His friend Brian Egan, wrote in his guest book, “Not everyone we meet in our lifetime leaves us with a lasting impression, Stan was one of those people who did. While I didn’t know him very well, I knew him well enough to know that he was engaging, likeable, had a great sense of humor, and as he showed in the last years of his life, he also had great courage and strength of spirit. My condolences to his family and friends. I know he will be greatly missed, but I also know it’s a life worth celebrating.”
At his memorial service, his son Brett said, “We should all be as lucky as my father was to have many people that he called his friends. Childhood friends for 70 plus years also known as “The Group” like Phil. He makes new friends everywhere that he goes and has friends from other countries all around the world and let me tell you there are many. He has family that he calls his friends like my Uncle. And his best friend my mother…..his Joannie. He was a special man. Anyone that has ever crossed paths with him from anywhere around the world remembers his presence, his laugh, his voice, and yes his stories of which we have all heard many, many times. And he would tell them to us often like it was for the first time and that we never heard them before. But we all listened intently time and time again. He loved all his grandchildren. He had four granddaughters Shayna and Harlie. And my three beautiful children, Rachel and Lindsey and his only grandson Jacob or “Jakey” as he so affectionately he called him. I received calls from many of my childhood friends over the past couple of days and one thing they all had in common were sharing all the great memories they had of my father. How funny he was, how he made them all laugh, and how he would bust their chops and tell them they were ugly. As we grow older we often forget about these times and I’m so thankful for all my friends who shared their memories of him with me.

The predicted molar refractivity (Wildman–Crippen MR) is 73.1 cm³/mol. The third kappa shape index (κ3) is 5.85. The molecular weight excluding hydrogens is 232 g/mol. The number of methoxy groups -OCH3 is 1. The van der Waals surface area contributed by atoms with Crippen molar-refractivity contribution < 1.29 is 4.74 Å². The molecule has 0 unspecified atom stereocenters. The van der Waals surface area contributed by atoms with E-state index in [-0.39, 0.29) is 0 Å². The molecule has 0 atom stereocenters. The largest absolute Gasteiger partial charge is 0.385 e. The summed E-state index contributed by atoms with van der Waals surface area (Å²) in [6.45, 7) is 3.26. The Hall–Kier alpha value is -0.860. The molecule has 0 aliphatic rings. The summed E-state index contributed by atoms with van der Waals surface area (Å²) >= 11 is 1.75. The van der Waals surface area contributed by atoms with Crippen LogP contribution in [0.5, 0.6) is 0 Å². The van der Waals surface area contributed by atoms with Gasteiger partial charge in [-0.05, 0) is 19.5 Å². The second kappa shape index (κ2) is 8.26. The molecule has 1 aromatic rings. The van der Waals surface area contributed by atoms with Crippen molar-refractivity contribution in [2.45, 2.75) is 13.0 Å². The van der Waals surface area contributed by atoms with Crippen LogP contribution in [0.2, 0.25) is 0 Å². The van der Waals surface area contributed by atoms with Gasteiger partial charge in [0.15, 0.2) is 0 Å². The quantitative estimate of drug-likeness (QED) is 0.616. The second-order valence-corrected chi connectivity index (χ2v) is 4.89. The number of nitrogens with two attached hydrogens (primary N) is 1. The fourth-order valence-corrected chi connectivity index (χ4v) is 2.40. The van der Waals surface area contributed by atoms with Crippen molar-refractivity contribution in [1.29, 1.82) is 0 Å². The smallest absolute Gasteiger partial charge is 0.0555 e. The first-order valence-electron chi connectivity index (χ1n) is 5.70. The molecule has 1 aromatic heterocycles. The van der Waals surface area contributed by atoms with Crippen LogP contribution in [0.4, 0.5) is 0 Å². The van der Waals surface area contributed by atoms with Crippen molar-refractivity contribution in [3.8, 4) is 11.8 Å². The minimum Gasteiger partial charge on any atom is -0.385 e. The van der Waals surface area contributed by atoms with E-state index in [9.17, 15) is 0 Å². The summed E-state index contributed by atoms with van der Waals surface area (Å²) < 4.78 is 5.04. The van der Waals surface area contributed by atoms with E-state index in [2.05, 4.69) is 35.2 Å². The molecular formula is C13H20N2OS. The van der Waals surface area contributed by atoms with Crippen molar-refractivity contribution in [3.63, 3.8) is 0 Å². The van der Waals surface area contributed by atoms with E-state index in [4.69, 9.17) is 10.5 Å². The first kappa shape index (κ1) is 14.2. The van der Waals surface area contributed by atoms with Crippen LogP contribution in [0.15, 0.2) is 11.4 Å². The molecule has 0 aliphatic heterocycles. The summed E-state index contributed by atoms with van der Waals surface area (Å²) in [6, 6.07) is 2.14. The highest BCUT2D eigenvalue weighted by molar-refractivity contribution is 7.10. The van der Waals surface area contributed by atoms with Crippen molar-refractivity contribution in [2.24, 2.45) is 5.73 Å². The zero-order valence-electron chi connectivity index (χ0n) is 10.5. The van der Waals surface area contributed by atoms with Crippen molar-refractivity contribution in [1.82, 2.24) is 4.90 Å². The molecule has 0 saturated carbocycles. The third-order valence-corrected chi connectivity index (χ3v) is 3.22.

In closing, Brett said, “Among other qualities…Strength and courage defines my father. As we all struggle with adversity and challenges in our daily lives. My father struggled with the most difficult one: a disease that would one day take his life. But, anyone who ever knew him would never know, as he always had a smile on his face. He lived every day with a smile. He lived every day like it was his last. And he lived every day of his life for his Joannie.”
He is survived by his wife, Joan, son, Brett, daughter Cindy Hyams Pietrangelo, grandchildren Shayna, Harlie, Rachel, Lindsey and Jacob. Donations in his memory may be made to the Simon Wiesenthal Center at www.wiesenthal.com. To leave a photo or message in his online guest book, visit https://www.legacy.com/obituaries/name/stanley-hyams-obituary?pid=187437716&view=guestbook
This story originally appeared in the July/August issue of Exhibit City News, p. 75. For more pictures and original layout, visit http://issuu.com/exhibitcitynews/docs/ecnflipbook_julyaugust2018_web?e=16962537/62860459. If you know someone in the industry who has passed away and would like ECN to write a memorial story, please email us at newsdesk@ExhibitCityNews.com with his/her name and where they worked (and, if you’d like, a quote or two for the story).